How a Foreigner Can Participate in Retail Trade in the Philippines

Can a foreigner participate in retail trade in the Philippines? The simple answer is YES, but the requirements are not that simple.

Every day we receive several inquiries from foreigners who came to the Philippines to present their overseas business locally. We have foreign clients who sell pharmaceuticals, cosmetics, Dead Sea religious items, and various other products.

They have the capital. They have the source. And they have the technical knowledge of marketing. However, Philippine laws have established certain limitations before these foreigners can engage in retail business.

Rightly so, retail is reserved for the Filipinos. Filipinos who do not have as much capital as these foreigners will be deprived of a living from their sari-sari shops.

The Immigration Office has repeatedly warned foreigners not to engage in retail without complying with the requirements, lest they be arrested or deported for violating immigration and retail trade laws. (December 2012, IDB Bulletin)

When is a company a RETAIL business?

If one habitually sells merchandise, commodities, or consumer goods to the general public, then he is engaged in a retail business as defined by law.

What is the requirement before a foreigner can engage in retail trade?

The foreigner or the corporation with foreign capital must have a capital of not less than Two million five hundred thousand US dollars (US $ 2,500,000.00).

Are all retail businesses covered by the Retail Trade Liberalization Act?

Not all withholding businesses are covered. There are exceptions where foreign ownership is allowed.

On the one hand, sales by a manufacturer of products manufactured by it, when its capital does not exceed one hundred thousand pesos (P100,000.00), is not considered retail trade.

The same happens with a farmer who sells the products of his farm.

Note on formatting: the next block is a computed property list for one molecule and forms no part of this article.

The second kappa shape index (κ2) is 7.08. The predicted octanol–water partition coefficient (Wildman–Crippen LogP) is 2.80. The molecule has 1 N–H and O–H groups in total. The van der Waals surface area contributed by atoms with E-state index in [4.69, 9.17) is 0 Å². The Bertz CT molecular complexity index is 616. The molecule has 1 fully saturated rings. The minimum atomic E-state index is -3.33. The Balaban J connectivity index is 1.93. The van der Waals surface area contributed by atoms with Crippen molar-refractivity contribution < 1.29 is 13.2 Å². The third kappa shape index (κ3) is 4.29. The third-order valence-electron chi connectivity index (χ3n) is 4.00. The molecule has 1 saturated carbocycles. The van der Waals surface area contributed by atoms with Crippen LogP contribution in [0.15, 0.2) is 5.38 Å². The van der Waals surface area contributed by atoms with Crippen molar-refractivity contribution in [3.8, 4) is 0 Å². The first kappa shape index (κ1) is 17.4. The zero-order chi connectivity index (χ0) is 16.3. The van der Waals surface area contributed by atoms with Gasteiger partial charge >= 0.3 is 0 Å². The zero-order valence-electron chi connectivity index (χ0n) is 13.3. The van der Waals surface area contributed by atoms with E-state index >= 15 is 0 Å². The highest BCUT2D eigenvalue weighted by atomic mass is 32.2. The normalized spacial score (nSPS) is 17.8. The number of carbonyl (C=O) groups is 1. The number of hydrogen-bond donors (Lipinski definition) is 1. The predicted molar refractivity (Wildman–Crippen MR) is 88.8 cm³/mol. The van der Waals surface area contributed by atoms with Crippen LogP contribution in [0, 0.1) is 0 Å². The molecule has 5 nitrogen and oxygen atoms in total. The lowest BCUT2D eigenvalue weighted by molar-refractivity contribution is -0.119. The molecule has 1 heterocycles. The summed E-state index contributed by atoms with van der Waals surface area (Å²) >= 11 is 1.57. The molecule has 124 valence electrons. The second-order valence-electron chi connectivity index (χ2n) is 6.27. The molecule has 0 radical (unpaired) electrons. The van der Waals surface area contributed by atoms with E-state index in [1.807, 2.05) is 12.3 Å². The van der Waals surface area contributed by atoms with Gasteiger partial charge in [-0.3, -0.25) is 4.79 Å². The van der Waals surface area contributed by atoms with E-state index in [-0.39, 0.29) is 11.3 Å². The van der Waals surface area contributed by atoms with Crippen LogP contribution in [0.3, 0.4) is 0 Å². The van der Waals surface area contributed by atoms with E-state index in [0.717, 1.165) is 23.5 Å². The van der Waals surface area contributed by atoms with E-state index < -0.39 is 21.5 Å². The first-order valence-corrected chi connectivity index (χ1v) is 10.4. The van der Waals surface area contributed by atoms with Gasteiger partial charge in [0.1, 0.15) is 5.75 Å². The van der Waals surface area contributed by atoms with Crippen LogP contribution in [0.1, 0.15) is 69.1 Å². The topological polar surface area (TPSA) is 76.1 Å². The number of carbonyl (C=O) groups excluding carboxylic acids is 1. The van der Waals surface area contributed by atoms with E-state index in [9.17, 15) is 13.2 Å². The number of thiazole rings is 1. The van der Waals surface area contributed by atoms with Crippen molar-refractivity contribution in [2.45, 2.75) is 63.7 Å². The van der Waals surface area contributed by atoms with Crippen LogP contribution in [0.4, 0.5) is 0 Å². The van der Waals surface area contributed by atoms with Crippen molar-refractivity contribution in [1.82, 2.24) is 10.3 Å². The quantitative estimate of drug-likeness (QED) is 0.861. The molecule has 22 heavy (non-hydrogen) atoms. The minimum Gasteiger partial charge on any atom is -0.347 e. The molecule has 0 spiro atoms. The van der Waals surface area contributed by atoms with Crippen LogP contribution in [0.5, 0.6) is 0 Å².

Sales in restaurant operations by a hotel owner or innkeeper, regardless of the amount of capital, are also exempt when the restaurant is ancillary to the hotel business.

Finally, sales that are limited only to products manufactured, processed or assembled by a manufacturer through a single point of sale, regardless of their capitalization, are also outside the scope of the Retail Trade Liberalization Law.

If the foreigner has a capitalization of two million five hundred thousand US dollars (US $ 2,500,000.00), can the business be wholly foreign-owned?

If the capitalization is at least $ 2.5 million but not more than $ 7.5 million, the foreigner can own up to sixty percent (60%) of the business. If the capitalization is at least $ 7.5 million, then it may be wholly foreign-owned.

Likewise, companies specializing in high-end or luxury products with a paid-up capital equivalent in Philippine pesos to two hundred and fifty thousand US dollars (US $ 250,000.00) per store may be wholly owned by foreigners.

Is the foreigner obliged to keep the capitalization amount in a Philippine bank?

While the foreign investor will be required to keep the full amount of the prescribed minimum capital in the Philippines, it is not required to be kept in the bank. It is required to actually be used in their operations in the Philippines. The actual use of the funds will be supervised by the Securities and Exchange Commission.

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